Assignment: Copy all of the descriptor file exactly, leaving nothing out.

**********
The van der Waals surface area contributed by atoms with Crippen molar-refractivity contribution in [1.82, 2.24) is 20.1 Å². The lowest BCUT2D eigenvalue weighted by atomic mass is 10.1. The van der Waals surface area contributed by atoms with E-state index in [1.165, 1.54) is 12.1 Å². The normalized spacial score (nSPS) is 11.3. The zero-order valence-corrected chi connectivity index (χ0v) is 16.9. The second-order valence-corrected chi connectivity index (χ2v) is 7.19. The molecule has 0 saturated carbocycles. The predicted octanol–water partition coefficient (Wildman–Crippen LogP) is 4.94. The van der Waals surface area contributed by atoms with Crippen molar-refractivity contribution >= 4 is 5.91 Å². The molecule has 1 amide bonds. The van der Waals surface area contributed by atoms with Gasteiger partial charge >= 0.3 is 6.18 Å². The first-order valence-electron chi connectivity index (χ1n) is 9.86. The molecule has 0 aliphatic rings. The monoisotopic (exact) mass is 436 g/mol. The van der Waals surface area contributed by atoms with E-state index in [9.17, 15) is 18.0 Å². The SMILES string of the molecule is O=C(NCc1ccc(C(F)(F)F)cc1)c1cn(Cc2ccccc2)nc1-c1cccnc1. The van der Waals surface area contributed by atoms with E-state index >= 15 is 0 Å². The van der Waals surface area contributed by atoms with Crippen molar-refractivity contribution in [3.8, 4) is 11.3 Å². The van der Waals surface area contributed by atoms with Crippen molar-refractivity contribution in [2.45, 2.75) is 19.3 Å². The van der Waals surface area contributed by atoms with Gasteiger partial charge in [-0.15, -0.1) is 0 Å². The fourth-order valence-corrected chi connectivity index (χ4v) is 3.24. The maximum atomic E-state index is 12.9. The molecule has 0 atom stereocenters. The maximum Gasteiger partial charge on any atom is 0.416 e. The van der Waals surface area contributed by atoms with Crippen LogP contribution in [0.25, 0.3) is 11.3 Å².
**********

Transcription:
The van der Waals surface area contributed by atoms with Crippen molar-refractivity contribution in [1.82, 2.24) is 20.1 Å². The lowest BCUT2D eigenvalue weighted by atomic mass is 10.1. The van der Waals surface area contributed by atoms with E-state index in [1.165, 1.54) is 12.1 Å². The normalized spacial score (nSPS) is 11.3. The zero-order valence-corrected chi connectivity index (χ0v) is 16.9. The second-order valence-corrected chi connectivity index (χ2v) is 7.19. The molecule has 0 saturated carbocycles. The predicted octanol–water partition coefficient (Wildman–Crippen LogP) is 4.94. The van der Waals surface area contributed by atoms with Crippen molar-refractivity contribution >= 4 is 5.91 Å². The molecule has 1 amide bonds. The van der Waals surface area contributed by atoms with Gasteiger partial charge >= 0.3 is 6.18 Å². The first-order valence-electron chi connectivity index (χ1n) is 9.86. The molecule has 0 aliphatic rings. The monoisotopic (exact) mass is 436 g/mol. The van der Waals surface area contributed by atoms with E-state index in [9.17, 15) is 18.0 Å². The SMILES string of the molecule is O=C(NCc1ccc(C(F)(F)F)cc1)c1cn(Cc2ccccc2)nc1-c1cccnc1. The van der Waals surface area contributed by atoms with E-state index >= 15 is 0 Å². The van der Waals surface area contributed by atoms with Crippen molar-refractivity contribution in [3.8, 4) is 11.3 Å². The van der Waals surface area contributed by atoms with Crippen molar-refractivity contribution in [2.45, 2.75) is 19.3 Å². The van der Waals surface area contributed by atoms with Gasteiger partial charge in [-0.15, -0.1) is 0 Å². The fourth-order valence-corrected chi connectivity index (χ4v) is 3.24. The maximum atomic E-state index is 12.9. The molecule has 0 atom stereocenters. The maximum Gasteiger partial charge on any atom is 0.416 e. The van der Waals surface area contributed by atoms with Crippen LogP contribution in [0.25, 0.3) is 11.3 Å².